Every time I pick up the newspaper, and by newspaper, I mean my iPhone, I read about communities divided. I read about a nation divided. I read about a world divided. People being murdered because they aren’t white Christians. Armed forces sent to intimidate rather than help immigrants seeking solace in the US. An elected […]
Every time I pick up the newspaper, and by newspaper, I mean my iPhone, I read about communities divided. I read about a nation divided. I read about a world divided. People being murdered because they aren’t white Christians. Armed forces sent to intimidate rather than help immigrants seeking solace in the US. An elected official saying that african people were “scum of the earth,” and has sought to displace the indigenous people because “there is wealth underneath” the land.
All of this, and more, is happening daily, so what can a small arts organization in Seattle do to combat the reality we are all fearing, everyday? Do we accept it and charge through? Do we bow our heads, and hope it goes away? No we raise our heads, start working with others. We ask questions. We seek answers. We create change. We are Arts Corps.
Nothing will take the paint brush or the microphone out of our hands, if we are all holding on together. Arts Corps has three values: community, creativity, and equity. Those define how Arts Corps operates and move throughout the world. We work with our community and build bridges instead of walls.
This year, we were honored to be awarded the community partner of the year, from Teen Tix. They are a wonderful arts organization that is youth centered, and helps provide access to arts opportunities for those that have been denied those opportunities. This is a great deal of symbiosis with their New Guard program and our Youth Speaks program, and our missions are also closely aligned. I went to their gala with several members of the Arts Corps staff, and when Arts Corps received the Community Partner Award, we accepted the award together, as a community.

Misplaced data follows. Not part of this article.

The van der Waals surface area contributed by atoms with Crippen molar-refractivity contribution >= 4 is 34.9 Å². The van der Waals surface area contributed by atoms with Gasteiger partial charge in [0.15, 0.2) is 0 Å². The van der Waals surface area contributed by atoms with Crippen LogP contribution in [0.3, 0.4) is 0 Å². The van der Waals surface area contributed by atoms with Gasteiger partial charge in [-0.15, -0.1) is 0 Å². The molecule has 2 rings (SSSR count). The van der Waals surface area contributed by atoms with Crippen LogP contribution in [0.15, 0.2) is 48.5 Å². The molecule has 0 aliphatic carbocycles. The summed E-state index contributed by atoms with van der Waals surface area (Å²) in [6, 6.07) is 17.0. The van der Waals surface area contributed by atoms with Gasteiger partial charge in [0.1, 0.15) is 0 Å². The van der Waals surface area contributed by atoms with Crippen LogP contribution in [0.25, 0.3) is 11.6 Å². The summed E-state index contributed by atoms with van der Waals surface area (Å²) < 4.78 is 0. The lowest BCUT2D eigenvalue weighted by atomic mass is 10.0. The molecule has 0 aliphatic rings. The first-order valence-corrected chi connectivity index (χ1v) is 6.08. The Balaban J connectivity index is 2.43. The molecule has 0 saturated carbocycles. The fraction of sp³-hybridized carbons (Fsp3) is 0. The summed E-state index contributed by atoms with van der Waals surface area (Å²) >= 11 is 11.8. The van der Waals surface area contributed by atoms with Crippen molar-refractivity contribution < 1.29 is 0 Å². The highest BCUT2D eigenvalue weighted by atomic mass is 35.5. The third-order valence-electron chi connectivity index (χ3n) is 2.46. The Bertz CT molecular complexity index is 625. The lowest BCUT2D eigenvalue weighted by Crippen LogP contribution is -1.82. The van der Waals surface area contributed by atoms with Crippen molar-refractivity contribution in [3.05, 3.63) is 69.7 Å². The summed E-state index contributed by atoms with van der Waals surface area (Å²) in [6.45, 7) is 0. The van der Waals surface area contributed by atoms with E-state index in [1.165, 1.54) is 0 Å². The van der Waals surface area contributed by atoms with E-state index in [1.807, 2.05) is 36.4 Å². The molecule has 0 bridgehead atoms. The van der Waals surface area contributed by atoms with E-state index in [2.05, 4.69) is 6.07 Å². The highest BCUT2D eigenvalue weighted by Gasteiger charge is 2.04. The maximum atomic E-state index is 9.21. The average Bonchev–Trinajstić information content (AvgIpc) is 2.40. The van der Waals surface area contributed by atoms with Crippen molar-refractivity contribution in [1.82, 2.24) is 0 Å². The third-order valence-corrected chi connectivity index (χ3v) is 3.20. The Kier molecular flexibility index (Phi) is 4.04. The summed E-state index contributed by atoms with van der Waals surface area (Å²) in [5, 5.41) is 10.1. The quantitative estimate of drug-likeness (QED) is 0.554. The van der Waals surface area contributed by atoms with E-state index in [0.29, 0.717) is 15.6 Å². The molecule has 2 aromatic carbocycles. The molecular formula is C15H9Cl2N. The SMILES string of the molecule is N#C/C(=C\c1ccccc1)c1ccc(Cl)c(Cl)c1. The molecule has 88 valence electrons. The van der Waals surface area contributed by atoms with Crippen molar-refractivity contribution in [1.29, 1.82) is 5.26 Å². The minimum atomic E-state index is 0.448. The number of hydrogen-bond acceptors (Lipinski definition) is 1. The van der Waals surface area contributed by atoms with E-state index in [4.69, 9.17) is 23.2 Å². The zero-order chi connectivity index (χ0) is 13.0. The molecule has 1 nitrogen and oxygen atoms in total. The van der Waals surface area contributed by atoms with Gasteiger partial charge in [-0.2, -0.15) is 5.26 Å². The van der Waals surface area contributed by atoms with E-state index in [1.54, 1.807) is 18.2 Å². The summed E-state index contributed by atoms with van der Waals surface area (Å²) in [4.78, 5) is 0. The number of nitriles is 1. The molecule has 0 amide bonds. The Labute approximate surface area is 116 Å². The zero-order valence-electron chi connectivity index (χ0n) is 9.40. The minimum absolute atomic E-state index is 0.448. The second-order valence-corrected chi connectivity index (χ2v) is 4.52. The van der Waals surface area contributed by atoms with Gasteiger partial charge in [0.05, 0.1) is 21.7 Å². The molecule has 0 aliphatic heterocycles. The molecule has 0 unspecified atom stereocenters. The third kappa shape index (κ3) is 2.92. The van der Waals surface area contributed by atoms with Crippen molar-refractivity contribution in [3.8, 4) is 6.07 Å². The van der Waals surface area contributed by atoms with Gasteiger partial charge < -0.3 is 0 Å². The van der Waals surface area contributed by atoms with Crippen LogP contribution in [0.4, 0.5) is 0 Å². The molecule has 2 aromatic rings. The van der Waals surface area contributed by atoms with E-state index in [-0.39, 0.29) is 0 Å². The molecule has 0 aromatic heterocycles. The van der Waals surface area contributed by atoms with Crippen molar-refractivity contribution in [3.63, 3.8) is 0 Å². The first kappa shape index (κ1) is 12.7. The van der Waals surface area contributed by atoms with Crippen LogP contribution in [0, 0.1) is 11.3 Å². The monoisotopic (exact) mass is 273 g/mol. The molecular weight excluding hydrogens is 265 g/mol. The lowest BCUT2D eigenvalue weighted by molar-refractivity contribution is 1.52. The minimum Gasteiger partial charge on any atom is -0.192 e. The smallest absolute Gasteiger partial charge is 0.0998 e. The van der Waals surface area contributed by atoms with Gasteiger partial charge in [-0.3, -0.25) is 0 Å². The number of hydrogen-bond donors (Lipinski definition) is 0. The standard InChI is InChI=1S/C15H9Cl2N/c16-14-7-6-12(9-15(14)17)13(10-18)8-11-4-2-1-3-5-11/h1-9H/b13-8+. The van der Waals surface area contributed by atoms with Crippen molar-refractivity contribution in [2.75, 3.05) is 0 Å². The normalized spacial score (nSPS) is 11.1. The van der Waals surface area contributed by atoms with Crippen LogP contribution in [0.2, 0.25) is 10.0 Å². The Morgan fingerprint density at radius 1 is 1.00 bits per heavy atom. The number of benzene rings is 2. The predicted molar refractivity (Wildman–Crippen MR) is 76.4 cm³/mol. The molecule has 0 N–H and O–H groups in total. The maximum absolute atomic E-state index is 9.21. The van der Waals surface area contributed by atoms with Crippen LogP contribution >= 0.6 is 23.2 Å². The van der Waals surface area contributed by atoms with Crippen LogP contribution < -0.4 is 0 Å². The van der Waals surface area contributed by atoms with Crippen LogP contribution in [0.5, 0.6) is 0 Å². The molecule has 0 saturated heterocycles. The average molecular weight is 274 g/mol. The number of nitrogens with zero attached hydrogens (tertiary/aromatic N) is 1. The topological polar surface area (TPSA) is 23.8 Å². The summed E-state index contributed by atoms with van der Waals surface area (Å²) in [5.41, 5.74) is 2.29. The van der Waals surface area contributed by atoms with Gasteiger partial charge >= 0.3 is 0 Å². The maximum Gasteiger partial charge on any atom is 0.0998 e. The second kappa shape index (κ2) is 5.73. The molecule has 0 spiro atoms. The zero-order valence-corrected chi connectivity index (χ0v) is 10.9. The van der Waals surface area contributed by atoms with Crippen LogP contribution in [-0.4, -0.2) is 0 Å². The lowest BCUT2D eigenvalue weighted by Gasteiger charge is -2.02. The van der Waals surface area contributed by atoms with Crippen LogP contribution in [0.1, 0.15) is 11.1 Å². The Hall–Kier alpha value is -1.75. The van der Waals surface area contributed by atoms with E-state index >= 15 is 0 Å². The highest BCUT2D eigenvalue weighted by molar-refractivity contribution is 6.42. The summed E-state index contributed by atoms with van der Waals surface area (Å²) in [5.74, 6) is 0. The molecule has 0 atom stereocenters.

Community, ya heard?
Not long after the award ceremony, I flew to Montreal, Quebec to present at the Universities Allied for Essential Medicines (UAEM). UAEM’s annual North American conference is an opportunity to inspire, educate, skills-build and mobilize students from a variety of disciplines to become part of something bigger and act now on the access to medicines crisis at their universities. When I was first invited, I thought, “what, the hell?”
But, their wonderful ED, Merith Basey, convinced me that the attendees needed to connect with what we are doing at Arts Corps. She was right. During the opening speech, she spoke about the same issues that we speak about: equity, access, youth. How can they make drug pricing fair? How can more people have access to essential medicines? What can we do to raise awareness around the issues impacting low income, and mostly black and brown communities.
That’s where Arts Corps comes in. On a bleary Sunday morning, I led a workshop on how to use the many aspects of youth culture to create campaigns about inequitable drug pricing. Before my workshop began, I played an upbeat mix including A Tribe Called Quest, Chaka Khan, and Gilles Peterson. The participants looked warily at me but began moving in their seats. After a brief warmup, I introduced the tenets of youth culture, including the sounds, visuals, social media posts, clothes, and even tastes that drive our world. They were, then, tasked with creating calls to action using what they learned. The participants made memes featuring Drake and Spongebob. They remixed popular songs, replacing the lyrics with content about public health. They also made boomerang videos, music videos, and visual art, posting everything on social media, with the hashtag, #access2meds. Everyone left the workshop inspired and excited to make change.
Creativity on fleek.
Last week, I went to the New Executive Fund conference sponsored by George Soros Open Society Foundation. We are recipients of the New Executive Fund, which is for newish Executive Directors working in human rights. Arts Corps is one of a few arts organizations to be recipients, so I was excited to be with others doing social justice work, in different sectors. With people working in Syria, Malawi, India, Kenya, and throughout Europe, the conversations were varied. The strangest, and thereby wonderful, thing that stood out, was that everyone was excited about the work of Arts Corps. Using the arts to revolutionize education, support youth voice, and provide access to free arts classes can’t be dismissed. We are making an impact in the region, and we are broadening that impact to other parts of the continent. We don’t conform, we reform.
Equity. Can’t stop, won’t stop.
Even though we read something new everyday that threatens our resolve, we must find ways to unite, to think creatively about issues, and work to support youth voice. Don’t let yourself be dismayed. You are not alone. Look up from your phone and computer and tell the person next to you, “I love you.” Shake the hands of a stranger. Breathe. Laugh. Cry. Shout. Paint. Act. Dance. Play.
Make Art Anyway.
Check out our newest Annual Report, and see what else Arts Corps has been doing.